BY LINDA HULL
Rotary Club of Los Alamos
“It keeps me awake at night,” admitted Sherry Hooper, executive director of The Food Depot in Santa Fe, referring to the alarming increase in New Mexico households who regularly experience hunger. Hooper, who has almost 30 years of leadership experience with food banks, spoke to the Rotary Club of Los Alamos, via Zoom, on Nov. 17.
With a descriptive PowerPoint, Hooper explained how the “pandemic has changed the face of hunger.” There are five food banks in New Mexico, each serving “tens of thousands” each week. In addition to The Food Depot in Santa Fe, which serves Los Alamos on the last Friday of each month and works with LA Cares, there are also food banks based in Clovis (Food Bank of Eastern New Mexico), Gallup (Community Pantry), Farmington (Echo Food Bank), and Roadrunner (Albuquerque and Las Cruces). Hooper cited figures that show that before the pandemic 8.1% of our Los Alamos residents were considered food insecure; the rate has now increased to 10.2%. Approximately 200-300 Los Alamos residents receive food supplies from The Food Bank during its monthly Friday distribution.
The Food Depot alone serves over 140 programs in nine of Northern New Mexico’s counties. Hooper shared that 20% of the statewide food relief once available has closed. In some New Mexico counties, the hunger rates for children are over 40%. Approximately 163,000 children in New Mexico go hungry everyday.
Together these five food banks serve all 33 counties in New Mexico, supplying food pantries, daycare centers, after-school programs, soup kitchens, healthcare partners, senior centers, and chapter houses on the Navajo Nation. All tribal communities have been hard-hit by the pandemic, the Navajo Nation especially. With little cold storage, roads that are often impassable, especially in wet or winter weather, and without a wide variety of culturally appropriate foods, due to the decrease in available commodities, their residents are extremely vulnerable to food (and fresh water) shortages.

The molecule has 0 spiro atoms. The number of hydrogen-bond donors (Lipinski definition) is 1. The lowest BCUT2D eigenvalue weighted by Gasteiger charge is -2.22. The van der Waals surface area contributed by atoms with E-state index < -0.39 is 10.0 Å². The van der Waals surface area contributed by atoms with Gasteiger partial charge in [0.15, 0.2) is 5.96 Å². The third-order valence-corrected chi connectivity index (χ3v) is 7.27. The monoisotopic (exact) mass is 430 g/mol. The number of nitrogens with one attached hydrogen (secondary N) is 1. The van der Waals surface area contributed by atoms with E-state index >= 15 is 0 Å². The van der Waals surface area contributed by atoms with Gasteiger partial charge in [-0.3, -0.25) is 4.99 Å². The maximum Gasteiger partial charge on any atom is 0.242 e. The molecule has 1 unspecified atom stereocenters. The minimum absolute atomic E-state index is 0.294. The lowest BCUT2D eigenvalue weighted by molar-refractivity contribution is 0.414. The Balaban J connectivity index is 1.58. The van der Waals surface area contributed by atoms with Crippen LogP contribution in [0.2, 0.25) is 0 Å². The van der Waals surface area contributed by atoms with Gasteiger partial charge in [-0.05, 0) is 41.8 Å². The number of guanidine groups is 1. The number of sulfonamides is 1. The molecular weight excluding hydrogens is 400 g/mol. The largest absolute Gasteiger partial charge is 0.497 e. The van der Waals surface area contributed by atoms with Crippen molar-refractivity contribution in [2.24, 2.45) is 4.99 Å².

Food bank services have also suffered during the pandemic because many volunteers are in vulnerable age and health categories; the supply chain of food has been disrupted, sometimes with food deliveries delayed six to eight weeks; and there has been a large-scale decrease in food donations. The Food Depot is discovering that food, gasoline, and cardboard boxes for food delivery are increasingly expensive; even aluminum foil is scarce!
Hooper and others who operate food banks in New Mexico are working to continue to “rescue food from retailers,” put contracts in place, and develop creative ways to garden and farm, such as adding one more row of crops to each plot or field to be dedicated to food giving.
With food banks in New Mexico almost entirely supported by individual donations, Hooper worries about the projection made in the Albuquerque Journal in July: It will take up to four years for New Mexico to recover from the pandemic.
In closing, Hooper thanked the Rotary Club of Los Alamos for holding its successful Meals of Hope project in September, and then told about a friend “who grew up poor” and had very little to eat. As a child, he tightened his belt as much as possible to help quell his pangs of hunger. Hooper said that story never fails to motivate her when she is discouraged about New Mexico’s food insecurity and its monumental challenges.
To learn more about The Food Depot and ways to donate, please go to: https://www.thefooddepot.org/ or call (505) 471-2025.
To learn more about LA Cares and ways to donate, please contact: (505) 661-8015, PO Box 248, Los Alamos, NM 87544.
To learn more about the Rotary Club of Los Alamos, please contact: Laura Gonzales, president, (505) 699-5880 or Skip King, membership chair, (505) 662-8832.